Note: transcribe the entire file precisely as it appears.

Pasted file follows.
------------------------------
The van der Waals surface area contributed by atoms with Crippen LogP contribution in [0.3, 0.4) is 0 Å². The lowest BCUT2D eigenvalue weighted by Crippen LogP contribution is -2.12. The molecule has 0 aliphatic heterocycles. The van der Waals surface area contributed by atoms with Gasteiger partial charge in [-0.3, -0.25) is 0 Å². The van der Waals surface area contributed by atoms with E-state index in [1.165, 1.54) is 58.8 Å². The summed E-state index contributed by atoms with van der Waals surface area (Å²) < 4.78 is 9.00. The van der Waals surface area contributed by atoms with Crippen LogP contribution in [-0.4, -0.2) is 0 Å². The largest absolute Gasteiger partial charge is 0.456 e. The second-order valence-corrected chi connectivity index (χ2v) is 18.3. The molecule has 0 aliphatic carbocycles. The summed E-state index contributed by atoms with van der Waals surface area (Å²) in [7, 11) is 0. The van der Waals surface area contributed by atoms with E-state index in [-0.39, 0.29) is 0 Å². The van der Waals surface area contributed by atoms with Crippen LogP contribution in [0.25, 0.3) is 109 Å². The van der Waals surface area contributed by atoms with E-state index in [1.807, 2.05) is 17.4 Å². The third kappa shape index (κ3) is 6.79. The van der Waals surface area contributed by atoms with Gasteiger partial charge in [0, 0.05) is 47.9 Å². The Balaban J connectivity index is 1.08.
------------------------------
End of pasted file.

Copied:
The van der Waals surface area contributed by atoms with Crippen LogP contribution in [0.3, 0.4) is 0 Å². The lowest BCUT2D eigenvalue weighted by Crippen LogP contribution is -2.12. The molecule has 0 aliphatic heterocycles. The van der Waals surface area contributed by atoms with Gasteiger partial charge in [-0.3, -0.25) is 0 Å². The van der Waals surface area contributed by atoms with E-state index in [1.165, 1.54) is 58.8 Å². The summed E-state index contributed by atoms with van der Waals surface area (Å²) < 4.78 is 9.00. The van der Waals surface area contributed by atoms with Crippen LogP contribution in [-0.4, -0.2) is 0 Å². The largest absolute Gasteiger partial charge is 0.456 e. The second-order valence-corrected chi connectivity index (χ2v) is 18.3. The molecule has 0 aliphatic carbocycles. The summed E-state index contributed by atoms with van der Waals surface area (Å²) in [7, 11) is 0. The van der Waals surface area contributed by atoms with E-state index in [-0.39, 0.29) is 0 Å². The van der Waals surface area contributed by atoms with Crippen LogP contribution in [0.25, 0.3) is 109 Å². The van der Waals surface area contributed by atoms with E-state index in [1.807, 2.05) is 17.4 Å². The third kappa shape index (κ3) is 6.79. The van der Waals surface area contributed by atoms with Gasteiger partial charge in [0, 0.05) is 47.9 Å². The Balaban J connectivity index is 1.08.